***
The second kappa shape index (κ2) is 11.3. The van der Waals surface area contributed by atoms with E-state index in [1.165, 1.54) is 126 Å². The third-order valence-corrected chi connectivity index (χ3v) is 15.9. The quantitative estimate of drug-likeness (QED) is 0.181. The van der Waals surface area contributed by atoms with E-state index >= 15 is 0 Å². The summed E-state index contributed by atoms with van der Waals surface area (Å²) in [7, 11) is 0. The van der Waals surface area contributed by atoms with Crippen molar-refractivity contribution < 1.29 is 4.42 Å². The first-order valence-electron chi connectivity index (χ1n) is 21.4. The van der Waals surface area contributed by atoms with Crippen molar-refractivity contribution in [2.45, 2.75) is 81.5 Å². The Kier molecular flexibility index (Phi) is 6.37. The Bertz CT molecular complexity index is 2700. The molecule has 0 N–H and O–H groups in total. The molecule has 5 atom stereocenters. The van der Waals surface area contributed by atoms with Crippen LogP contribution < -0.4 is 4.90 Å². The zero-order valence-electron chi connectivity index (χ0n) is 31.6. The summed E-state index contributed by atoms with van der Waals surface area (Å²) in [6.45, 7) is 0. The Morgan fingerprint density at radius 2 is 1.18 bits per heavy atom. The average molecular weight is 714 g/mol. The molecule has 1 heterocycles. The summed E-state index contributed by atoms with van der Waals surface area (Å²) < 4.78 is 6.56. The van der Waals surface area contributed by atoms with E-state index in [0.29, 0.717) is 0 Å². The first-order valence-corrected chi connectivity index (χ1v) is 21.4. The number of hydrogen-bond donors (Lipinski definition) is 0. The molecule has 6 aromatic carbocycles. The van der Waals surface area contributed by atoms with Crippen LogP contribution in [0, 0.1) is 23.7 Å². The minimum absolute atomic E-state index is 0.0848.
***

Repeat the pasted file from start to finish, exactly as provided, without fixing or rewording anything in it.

The second kappa shape index (κ2) is 11.3. The van der Waals surface area contributed by atoms with E-state index in [1.165, 1.54) is 126 Å². The third-order valence-corrected chi connectivity index (χ3v) is 15.9. The quantitative estimate of drug-likeness (QED) is 0.181. The van der Waals surface area contributed by atoms with E-state index >= 15 is 0 Å². The summed E-state index contributed by atoms with van der Waals surface area (Å²) in [7, 11) is 0. The van der Waals surface area contributed by atoms with Crippen molar-refractivity contribution < 1.29 is 4.42 Å². The first-order valence-electron chi connectivity index (χ1n) is 21.4. The van der Waals surface area contributed by atoms with Crippen molar-refractivity contribution in [2.45, 2.75) is 81.5 Å². The Kier molecular flexibility index (Phi) is 6.37. The Bertz CT molecular complexity index is 2700. The molecule has 0 N–H and O–H groups in total. The molecule has 5 atom stereocenters. The van der Waals surface area contributed by atoms with Crippen LogP contribution < -0.4 is 4.90 Å². The zero-order valence-electron chi connectivity index (χ0n) is 31.6. The summed E-state index contributed by atoms with van der Waals surface area (Å²) in [6.45, 7) is 0. The Morgan fingerprint density at radius 2 is 1.18 bits per heavy atom. The average molecular weight is 714 g/mol. The molecule has 1 heterocycles. The summed E-state index contributed by atoms with van der Waals surface area (Å²) < 4.78 is 6.56. The van der Waals surface area contributed by atoms with E-state index in [0.29, 0.717) is 0 Å². The first-order valence-corrected chi connectivity index (χ1v) is 21.4. The number of hydrogen-bond donors (Lipinski definition) is 0. The molecule has 6 aromatic carbocycles. The van der Waals surface area contributed by atoms with Crippen LogP contribution in [0, 0.1) is 23.7 Å². The minimum absolute atomic E-state index is 0.0848.